The rain has started to fall where nearly 700,000 refugees have sought safety since last August. What happens now?
When hundreds of thousands of Rohingya in Myanmar fled violence last year, there wasn’t time to plan out a refugee camp. No time to decide where to build shelters, roads, or bathrooms.
“By the second week of the influx, it was just beyond expectations,” said Sunee Singh, a WFP staffer in Cox’s Bazar, Bangladesh.
Over a six-month period, nearly 700,000 Rohingya made the dangerous journey over the border, relocating their families within a labyrinth of shelters built out of bamboo and tarps. These densely-packed, makeshift homes sprawled across precarious hillsides, vulnerable to extreme weather. It was the kind of rolling terrain that even the local population avoided settling on because of the danger.
“Looking at the shelters, I could see where and how the land would be affected,” said WFP reports officer Laura Philips. “As we have seen from the beginning of the crisis, the slightest rains lead to slippery slopes, flash flooding and, essentially, a mud bath.”
Now, as the pre-monsoon rains begin, the World Food Programme (WFP) is preparing to avert a potential crisis that could impact the lives of as many as 200,000 Rohingya refugees—the floods and landslides of the monsoon season.
Every year, between May and August, Bangladesh is drenched with rain. Intense flooding and landslides sweep away unstable land, leaving families homeless. In Cox’s Bazar, the rains this year could make Kutupalong— the world’s largest refugee camp—a milieu of broken shelters, some accessible, others inaccessible.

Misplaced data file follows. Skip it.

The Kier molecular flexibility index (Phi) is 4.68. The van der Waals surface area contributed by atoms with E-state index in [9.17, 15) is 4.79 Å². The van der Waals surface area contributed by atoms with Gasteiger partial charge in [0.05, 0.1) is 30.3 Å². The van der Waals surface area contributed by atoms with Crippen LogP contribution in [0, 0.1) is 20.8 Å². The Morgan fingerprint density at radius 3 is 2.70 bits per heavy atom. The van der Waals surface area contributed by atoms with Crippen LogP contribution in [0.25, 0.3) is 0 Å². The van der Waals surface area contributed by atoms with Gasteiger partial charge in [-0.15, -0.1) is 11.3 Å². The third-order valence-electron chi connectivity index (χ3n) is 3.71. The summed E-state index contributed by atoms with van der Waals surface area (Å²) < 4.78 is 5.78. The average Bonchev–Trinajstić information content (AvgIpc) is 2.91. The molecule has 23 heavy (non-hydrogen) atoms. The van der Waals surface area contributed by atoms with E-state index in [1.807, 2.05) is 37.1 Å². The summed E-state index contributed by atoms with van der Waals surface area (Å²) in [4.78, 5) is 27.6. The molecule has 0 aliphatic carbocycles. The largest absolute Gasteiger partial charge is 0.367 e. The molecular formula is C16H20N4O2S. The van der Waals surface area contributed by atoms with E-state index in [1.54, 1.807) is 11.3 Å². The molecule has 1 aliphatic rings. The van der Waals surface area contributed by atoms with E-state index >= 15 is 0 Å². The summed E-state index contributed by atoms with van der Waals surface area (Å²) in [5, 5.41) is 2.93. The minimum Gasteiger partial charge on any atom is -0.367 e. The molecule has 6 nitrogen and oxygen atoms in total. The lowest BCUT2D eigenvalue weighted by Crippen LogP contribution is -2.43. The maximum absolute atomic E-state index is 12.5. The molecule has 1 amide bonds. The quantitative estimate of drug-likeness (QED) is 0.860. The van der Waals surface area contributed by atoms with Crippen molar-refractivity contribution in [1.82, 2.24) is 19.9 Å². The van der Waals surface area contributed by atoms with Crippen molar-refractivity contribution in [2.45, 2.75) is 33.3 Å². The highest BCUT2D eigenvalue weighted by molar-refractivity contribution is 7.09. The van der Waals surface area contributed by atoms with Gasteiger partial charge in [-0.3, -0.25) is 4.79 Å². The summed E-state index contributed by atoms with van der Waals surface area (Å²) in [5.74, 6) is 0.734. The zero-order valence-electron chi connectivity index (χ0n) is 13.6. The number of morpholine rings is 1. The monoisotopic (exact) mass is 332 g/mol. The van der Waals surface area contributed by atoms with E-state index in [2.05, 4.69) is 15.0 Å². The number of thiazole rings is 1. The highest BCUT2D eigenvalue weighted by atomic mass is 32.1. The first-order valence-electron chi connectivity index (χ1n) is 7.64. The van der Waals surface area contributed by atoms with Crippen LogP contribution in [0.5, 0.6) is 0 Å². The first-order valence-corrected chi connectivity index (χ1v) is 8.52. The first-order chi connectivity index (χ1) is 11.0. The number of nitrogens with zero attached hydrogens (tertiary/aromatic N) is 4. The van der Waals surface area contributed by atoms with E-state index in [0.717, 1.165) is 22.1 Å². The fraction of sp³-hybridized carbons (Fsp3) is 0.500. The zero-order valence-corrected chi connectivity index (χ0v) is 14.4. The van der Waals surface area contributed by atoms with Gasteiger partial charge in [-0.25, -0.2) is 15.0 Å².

To prepare for the onslaught, WFP is leveraging the expertise of its logisticians and engineers to enhance its ability to deliver food to Rohingya families in need.
WFP staff is extending vital roads across the camps while building a quarter-mile bridge to allow humanitarian aid and people to safely cross the principal waterway in Cox’s Bazar. In exchange for cash to buy food, the agency is working with refugees to fortify embankments and clear drainage channels to reduce the risk of landslides and flooding.
Where necessary, WFP has leveled land to provide safer living spaces for the most at-risk households.
“Our engineers are working around the clock to help build bridges and roads, fortify unstable terrains and reinforce sites against strong winds,” Philips added. “We are exploring options to reach all refugees if and when the sites become inaccessible, including using porters and storing food closer to the communities.”
More than just the shelters are at risk. According to IRIN, 25 percent of the camp’s health facilities, latrines, and safe drinking water are exposed. The destruction of these services will likely increase the risk of disease outbreaks—putting pressure on already overstretched humanitarian agencies—including WFP.
The potential human costs are severe. More than a quarter of children under the age of five living in Kutupalong are malnourished. That means they are more likely to die if they contract a disease, making WFP’s work even more important. More than 800,000 refugees now rely on monthly food assistance.
WFP has 19 food distribution points where families receive rations of rice, beans and oil. To address the high malnutrition rate, more than 160,000 pregnant and breastfeeding women, as well as children under five, are receiving a special nutrient-fortified porridge.
In recent months, WFP has scaled up its e-card program to allow more than 200,000 refugees the opportunity to buy fresh vegetables, eggs and dried fish at WFP-supported markets to enjoy a more nutritious and diverse diet.
“Access to food during the rainy season will be a challenge,” said WFP’s Emergency Coordinator in Bangladesh Peter Guest. “It’s not just about the logistics of reaching the distribution points or shops in the camp, it’s about families being able to get their food safely home.”
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